I am the reason for Hungarian notation in Android

You know, this:

private String mName;

That’s because of me.

There, I said it. It’s my fault.

This topic comes up on a regular basis and more recently, this reddit discussion reminded me that I had never really explained how this notation came about and also, how much misunderstood Hungarian Notation is. So I’d like to take this opportunity to clarify a few things, and I’ll do this in two parts:

1. How the m notation came about.
2. Why you probably don’t understand what Hungarian Notation is.

The m convention

I was one of the early engineers working on Android and within a few months of the project, I was tasked to come up with a coding convention style guide for Android API’s (ourselves, the Android team) and user code. We still had very few Java developers on the team at the time, so addressing this problem while the amount of Java code in Android was still reasonably small was a top priority.

When it comes to identifying fields, I come with a bit of a bias myself. At the time, I had written a decent amount of Java, Windows and C++ code and I had found that using a specific syntax for fields was very useful. Microsoft uses m_ to that effect, while it’s common to use a leading underscore (e.g. _name) in C++. Ever since I started writing Java code, I had always been bothered by the fact that Java did away with this convention.

But my task was to write a Java style guide and one of our goals with Android since day one was to create a development platform where Java developers would feel extremely comfortable.

So I put my bias aside. I took some time reviewing both Sun’s and Google’s own internal Java coding style guides and I came up with our own Android style guide, which was pretty much 99% what these two style guides proposed but with a few very tiny changes.

One of the difference I remember clearly was regarding braces. While both style guides require to use braces for everything, I introduced an exception when the continuing statement can fit on the same line. The idea behind this exception was to accomodate for the prevalent logging idiom in Android:

   if (Log.DEBUG) Log.d(tag, "Logging");

Without this exception, log statements would take up a lot of vertical screen space, something we all agreed was not desirable.

So that was the first version of our style guide, and that guide did not contain any requirement to prefix fields with anything.

I sent the guide to the team and, to my surprise, everybody pushed back very hard on it, precisely because it didn’t mandate any syntax for fields. Everybody felt that fields needed to be differentiated and they wouldn’t accept a style guide that didn’t have such a prescription.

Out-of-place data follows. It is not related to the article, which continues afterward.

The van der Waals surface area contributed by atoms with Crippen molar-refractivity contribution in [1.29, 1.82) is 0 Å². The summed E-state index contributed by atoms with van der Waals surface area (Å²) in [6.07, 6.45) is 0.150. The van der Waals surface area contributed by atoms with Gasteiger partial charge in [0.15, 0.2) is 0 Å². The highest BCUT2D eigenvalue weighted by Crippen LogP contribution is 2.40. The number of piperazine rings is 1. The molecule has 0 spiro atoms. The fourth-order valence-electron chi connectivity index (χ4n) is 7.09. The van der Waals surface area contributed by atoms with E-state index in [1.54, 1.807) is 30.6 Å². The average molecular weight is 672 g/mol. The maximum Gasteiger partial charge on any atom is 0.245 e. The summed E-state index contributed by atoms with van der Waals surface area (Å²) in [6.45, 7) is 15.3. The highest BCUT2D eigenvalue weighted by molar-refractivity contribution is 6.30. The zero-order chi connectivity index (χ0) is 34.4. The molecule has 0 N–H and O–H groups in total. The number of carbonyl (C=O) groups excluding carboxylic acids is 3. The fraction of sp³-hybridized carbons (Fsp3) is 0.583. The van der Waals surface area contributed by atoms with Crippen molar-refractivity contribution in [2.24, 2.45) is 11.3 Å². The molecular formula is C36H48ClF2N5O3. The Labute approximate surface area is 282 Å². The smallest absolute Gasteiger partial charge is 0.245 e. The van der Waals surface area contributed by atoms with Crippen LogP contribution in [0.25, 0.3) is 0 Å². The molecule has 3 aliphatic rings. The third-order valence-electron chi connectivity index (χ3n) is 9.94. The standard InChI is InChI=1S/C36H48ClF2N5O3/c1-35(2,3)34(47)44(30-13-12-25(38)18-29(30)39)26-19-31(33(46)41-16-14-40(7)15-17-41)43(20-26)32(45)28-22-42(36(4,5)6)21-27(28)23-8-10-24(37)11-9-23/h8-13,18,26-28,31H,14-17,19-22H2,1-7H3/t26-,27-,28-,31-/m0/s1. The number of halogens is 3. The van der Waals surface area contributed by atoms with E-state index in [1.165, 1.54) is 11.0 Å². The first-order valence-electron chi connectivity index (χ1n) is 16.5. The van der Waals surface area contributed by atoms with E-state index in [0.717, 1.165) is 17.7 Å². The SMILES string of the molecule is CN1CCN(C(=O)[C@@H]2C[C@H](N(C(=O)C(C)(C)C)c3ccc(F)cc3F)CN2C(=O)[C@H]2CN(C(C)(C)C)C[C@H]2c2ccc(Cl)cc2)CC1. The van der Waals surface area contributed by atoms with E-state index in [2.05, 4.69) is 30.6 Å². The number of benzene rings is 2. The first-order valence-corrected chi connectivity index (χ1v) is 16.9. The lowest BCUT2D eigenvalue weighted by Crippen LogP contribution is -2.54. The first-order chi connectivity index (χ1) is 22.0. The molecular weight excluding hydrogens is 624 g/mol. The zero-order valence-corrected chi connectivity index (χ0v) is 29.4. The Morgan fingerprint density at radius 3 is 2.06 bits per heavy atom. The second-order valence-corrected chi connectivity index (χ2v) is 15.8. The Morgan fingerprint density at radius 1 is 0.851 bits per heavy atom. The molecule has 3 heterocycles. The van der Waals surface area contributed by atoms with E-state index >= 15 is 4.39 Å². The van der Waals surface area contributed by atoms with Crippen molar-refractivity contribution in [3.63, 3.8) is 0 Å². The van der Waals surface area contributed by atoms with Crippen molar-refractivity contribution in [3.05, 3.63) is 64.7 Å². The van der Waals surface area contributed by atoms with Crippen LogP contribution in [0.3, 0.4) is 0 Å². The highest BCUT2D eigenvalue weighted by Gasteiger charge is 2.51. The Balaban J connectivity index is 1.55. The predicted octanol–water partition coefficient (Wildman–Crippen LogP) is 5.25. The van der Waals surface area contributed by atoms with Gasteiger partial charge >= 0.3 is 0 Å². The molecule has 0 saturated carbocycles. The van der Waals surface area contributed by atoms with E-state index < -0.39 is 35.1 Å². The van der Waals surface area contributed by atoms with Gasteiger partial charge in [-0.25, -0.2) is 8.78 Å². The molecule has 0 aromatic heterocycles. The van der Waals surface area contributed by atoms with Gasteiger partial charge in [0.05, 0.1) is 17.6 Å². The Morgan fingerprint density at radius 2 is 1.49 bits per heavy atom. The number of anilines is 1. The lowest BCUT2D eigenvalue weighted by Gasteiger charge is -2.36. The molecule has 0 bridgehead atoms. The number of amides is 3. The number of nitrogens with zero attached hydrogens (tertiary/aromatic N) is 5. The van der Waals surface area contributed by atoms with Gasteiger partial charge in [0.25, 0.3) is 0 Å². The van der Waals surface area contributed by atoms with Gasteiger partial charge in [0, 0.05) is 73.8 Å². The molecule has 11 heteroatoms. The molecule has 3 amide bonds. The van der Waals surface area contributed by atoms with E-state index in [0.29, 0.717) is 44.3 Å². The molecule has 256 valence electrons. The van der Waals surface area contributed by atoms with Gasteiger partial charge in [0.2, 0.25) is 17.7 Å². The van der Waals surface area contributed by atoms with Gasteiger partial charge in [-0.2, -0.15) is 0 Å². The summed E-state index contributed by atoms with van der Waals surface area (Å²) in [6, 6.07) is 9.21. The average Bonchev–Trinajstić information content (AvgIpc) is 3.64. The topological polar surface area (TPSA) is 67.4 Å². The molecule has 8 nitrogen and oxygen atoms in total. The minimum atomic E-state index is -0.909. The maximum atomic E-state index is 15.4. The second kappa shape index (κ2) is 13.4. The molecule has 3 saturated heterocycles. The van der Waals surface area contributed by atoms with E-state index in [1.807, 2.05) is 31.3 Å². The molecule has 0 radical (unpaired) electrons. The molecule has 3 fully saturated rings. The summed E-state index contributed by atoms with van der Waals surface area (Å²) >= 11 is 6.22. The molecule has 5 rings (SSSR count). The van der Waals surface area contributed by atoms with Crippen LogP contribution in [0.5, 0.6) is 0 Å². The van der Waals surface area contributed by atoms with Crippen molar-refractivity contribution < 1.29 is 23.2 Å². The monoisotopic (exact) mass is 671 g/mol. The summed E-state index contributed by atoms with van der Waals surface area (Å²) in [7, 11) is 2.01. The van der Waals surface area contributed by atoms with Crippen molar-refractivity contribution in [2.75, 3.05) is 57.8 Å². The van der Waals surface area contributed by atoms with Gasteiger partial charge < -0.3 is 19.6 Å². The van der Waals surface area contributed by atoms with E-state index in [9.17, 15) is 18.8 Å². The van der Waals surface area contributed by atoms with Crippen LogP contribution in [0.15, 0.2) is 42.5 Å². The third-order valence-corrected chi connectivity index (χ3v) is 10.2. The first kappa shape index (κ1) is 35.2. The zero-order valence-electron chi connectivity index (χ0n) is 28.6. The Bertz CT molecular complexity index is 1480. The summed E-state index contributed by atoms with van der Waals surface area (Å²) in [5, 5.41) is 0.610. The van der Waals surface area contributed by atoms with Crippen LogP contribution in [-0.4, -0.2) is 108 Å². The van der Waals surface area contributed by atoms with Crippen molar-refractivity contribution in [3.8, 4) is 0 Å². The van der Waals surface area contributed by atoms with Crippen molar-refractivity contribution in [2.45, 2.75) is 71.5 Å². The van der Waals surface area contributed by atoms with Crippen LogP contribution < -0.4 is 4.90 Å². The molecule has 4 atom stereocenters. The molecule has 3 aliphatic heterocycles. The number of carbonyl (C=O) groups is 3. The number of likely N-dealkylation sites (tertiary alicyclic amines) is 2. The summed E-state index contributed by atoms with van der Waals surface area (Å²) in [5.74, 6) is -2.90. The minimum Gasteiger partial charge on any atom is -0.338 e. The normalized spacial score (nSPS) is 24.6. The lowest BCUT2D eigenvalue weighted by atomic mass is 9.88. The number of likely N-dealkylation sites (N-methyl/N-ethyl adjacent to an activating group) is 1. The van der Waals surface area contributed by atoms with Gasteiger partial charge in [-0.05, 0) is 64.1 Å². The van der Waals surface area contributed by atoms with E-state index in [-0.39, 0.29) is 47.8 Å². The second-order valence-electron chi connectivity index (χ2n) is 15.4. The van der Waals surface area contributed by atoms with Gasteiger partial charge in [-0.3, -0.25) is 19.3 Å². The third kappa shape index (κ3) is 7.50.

So I went back to the drawing board and researched various ways to make this happen.

I considered _name and also m_name, as mentioned above, but rejected them because the underscore was too much of a detraction from Java’s standard. I came across a few other, more exotic notations (such as using the “iv” prefix, for “instance variable”) but ultimately, I rejected them all. No matter what I came across, the “m” prefix stuck with me as the most sensible and the least verbose.

So what was the obvious solution? Keep the “m”, remove the underscore and use camel case. And thereby, mName was born.

This proposal was accepted by the team and we then made this notation official.

You probably don’t understand Hungarian Notation

Whenever a discussion comes up about Hungarian Notation (HN), I notice that most people seem to think that whenever you add some metadata to an identifier, then it’s automatically HN. But this is ignoring the core concept behind HN and the very deliberate design that Simonyi put into it when he came up with this notation.

First of all, there are a lot of different kinds of metadata that you can add to identifier names, and they all belong to a different category. Here are the categories I have identified so far (there might be more):

  • Type information.
  • Scope information.
  • Semantic information.

Let’s review these in turn.

Type information

This is probably the most widespread use of identifier metadata: naming the identifier so that its type can be inferred. This is used everywhere in Win32/64 code, where you see names such as lpsz_name used to mean “Long Pointer to String with a Zero terminator”. While this notation seems to be extremely verbose and reader hostile, it actually quickly becomes second nature for Windows programmers to parse it, and the added information is actually very useful to debug the many obscure bugs that can happen in the bowels of the Windows system, mostly due to the very heavily dynamic nature of a lot of its API and the heavy reliance on C and C++.